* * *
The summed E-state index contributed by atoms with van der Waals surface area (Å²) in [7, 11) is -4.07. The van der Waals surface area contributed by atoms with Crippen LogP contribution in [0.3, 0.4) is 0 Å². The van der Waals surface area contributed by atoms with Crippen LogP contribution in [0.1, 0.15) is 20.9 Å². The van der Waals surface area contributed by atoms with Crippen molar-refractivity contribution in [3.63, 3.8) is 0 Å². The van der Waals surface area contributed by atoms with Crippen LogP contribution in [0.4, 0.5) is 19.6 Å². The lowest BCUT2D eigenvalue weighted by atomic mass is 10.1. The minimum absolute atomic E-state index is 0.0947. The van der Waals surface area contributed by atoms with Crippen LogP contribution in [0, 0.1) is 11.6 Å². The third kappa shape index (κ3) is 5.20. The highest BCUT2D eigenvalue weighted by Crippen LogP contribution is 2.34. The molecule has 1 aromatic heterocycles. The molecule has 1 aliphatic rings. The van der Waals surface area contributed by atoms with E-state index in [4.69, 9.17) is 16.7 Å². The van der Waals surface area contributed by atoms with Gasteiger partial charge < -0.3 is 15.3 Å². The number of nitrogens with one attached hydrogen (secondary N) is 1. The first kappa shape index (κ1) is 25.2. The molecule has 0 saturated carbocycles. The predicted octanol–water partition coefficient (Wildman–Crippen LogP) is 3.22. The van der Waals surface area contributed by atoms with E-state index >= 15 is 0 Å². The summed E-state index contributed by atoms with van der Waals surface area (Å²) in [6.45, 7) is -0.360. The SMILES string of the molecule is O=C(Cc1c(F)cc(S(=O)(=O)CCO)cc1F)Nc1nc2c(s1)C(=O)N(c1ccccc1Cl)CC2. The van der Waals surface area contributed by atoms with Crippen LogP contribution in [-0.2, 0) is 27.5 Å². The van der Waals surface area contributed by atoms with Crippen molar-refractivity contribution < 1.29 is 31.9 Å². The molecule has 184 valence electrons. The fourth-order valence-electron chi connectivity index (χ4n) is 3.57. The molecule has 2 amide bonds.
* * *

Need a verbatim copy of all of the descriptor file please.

The summed E-state index contributed by atoms with van der Waals surface area (Å²) in [7, 11) is -4.07. The van der Waals surface area contributed by atoms with Crippen LogP contribution in [0.3, 0.4) is 0 Å². The van der Waals surface area contributed by atoms with Crippen LogP contribution in [0.1, 0.15) is 20.9 Å². The van der Waals surface area contributed by atoms with Crippen molar-refractivity contribution in [3.63, 3.8) is 0 Å². The van der Waals surface area contributed by atoms with Crippen LogP contribution in [0.4, 0.5) is 19.6 Å². The lowest BCUT2D eigenvalue weighted by atomic mass is 10.1. The minimum absolute atomic E-state index is 0.0947. The van der Waals surface area contributed by atoms with Crippen LogP contribution in [0, 0.1) is 11.6 Å². The third kappa shape index (κ3) is 5.20. The highest BCUT2D eigenvalue weighted by Crippen LogP contribution is 2.34. The molecule has 1 aromatic heterocycles. The molecule has 1 aliphatic rings. The van der Waals surface area contributed by atoms with E-state index in [4.69, 9.17) is 16.7 Å². The van der Waals surface area contributed by atoms with Gasteiger partial charge < -0.3 is 15.3 Å². The number of nitrogens with one attached hydrogen (secondary N) is 1. The first kappa shape index (κ1) is 25.2. The molecule has 0 saturated carbocycles. The predicted octanol–water partition coefficient (Wildman–Crippen LogP) is 3.22. The van der Waals surface area contributed by atoms with E-state index >= 15 is 0 Å². The summed E-state index contributed by atoms with van der Waals surface area (Å²) in [6.45, 7) is -0.360. The SMILES string of the molecule is O=C(Cc1c(F)cc(S(=O)(=O)CCO)cc1F)Nc1nc2c(s1)C(=O)N(c1ccccc1Cl)CC2. The van der Waals surface area contributed by atoms with Crippen LogP contribution in [-0.2, 0) is 27.5 Å². The van der Waals surface area contributed by atoms with Crippen molar-refractivity contribution < 1.29 is 31.9 Å². The molecule has 184 valence electrons. The fourth-order valence-electron chi connectivity index (χ4n) is 3.57. The molecule has 2 amide bonds.